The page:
Be on the lookout for Yann Arthus-Bertrand’s Earth from Above: An aerial portrait of our planet towards a sustainable development. The Earth from Above text and photography installation has already been translated into 24 languages, and more than 80 million people in about 100 cities have seen this exhibition, set outdoors. If Earth from Above isn’t coming anywhere near your area, you can still view it as a glossy coffee table book. The photographs in this exhibit range from aerial views of the pre-9/11 World Trade Center’s twin towers to the turquoise waters of Australia’s Great Barrier Reef to fields of tulips growing near Amsterdam—their yellows, greens, reds, and pinks arranged in perfectly geometric rows.
The purpose of Earth from Above is to document the “state of the planet” at the beginning of a new millennium and to invite viewers “to think about the changes of the planet and the future of its inhabitants.” Yann Arthus-Bertrand, as a witness photographer, hopes that his work will illustrate the fact that our “present levels and modes of consumption, production and exploitation of resources are not viable over the long term” but that we are at a “decisive stage” where alternatives offered by sustainable development can still bring about positive changes for future generations.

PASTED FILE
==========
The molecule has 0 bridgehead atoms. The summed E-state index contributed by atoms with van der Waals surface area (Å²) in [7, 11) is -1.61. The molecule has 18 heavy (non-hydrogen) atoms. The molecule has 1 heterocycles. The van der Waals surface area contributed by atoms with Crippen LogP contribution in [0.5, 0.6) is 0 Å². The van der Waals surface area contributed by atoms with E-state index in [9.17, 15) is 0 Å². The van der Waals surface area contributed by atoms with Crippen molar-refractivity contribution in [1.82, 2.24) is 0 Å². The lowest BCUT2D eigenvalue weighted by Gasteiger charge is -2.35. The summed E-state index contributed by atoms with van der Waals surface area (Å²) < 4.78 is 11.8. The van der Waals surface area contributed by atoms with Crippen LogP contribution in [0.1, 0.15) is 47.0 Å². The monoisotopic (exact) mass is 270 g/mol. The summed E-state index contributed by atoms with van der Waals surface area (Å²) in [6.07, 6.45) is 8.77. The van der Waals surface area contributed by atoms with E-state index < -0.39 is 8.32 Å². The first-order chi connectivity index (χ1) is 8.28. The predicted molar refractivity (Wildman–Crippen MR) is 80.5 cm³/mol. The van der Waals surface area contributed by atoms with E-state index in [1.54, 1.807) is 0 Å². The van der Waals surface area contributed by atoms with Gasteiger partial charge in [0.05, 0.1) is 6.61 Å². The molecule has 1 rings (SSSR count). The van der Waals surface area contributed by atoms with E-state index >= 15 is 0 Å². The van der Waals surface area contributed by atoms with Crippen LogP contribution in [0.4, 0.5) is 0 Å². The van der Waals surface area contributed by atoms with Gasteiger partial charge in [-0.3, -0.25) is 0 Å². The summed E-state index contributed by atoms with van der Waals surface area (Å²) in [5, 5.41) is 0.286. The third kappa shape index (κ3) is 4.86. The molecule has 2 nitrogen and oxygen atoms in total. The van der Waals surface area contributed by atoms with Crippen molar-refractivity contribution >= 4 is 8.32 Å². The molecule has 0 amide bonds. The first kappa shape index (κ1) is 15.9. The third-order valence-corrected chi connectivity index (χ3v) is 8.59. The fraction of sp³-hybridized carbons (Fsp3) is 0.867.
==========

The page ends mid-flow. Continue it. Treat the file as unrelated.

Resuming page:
I saw Earth from Above on display this week at the Lake Wanaka waterfront in New Zealand. Being able to view the exhibit in a country as beautiful as New Zealand added to its emotional and evocative power. Rain clouds threatened our peaceful afternoon, and the installation text had been tailored for local viewers—offering interesting tidbits such as “67% of visitors to New Zealand say they visit this country for the landscape.” The landscape, in particular, is not the reason why I am in New Zealand at the moment—but, I agree, it is probably this country’s most attractive feature.
For further exploration: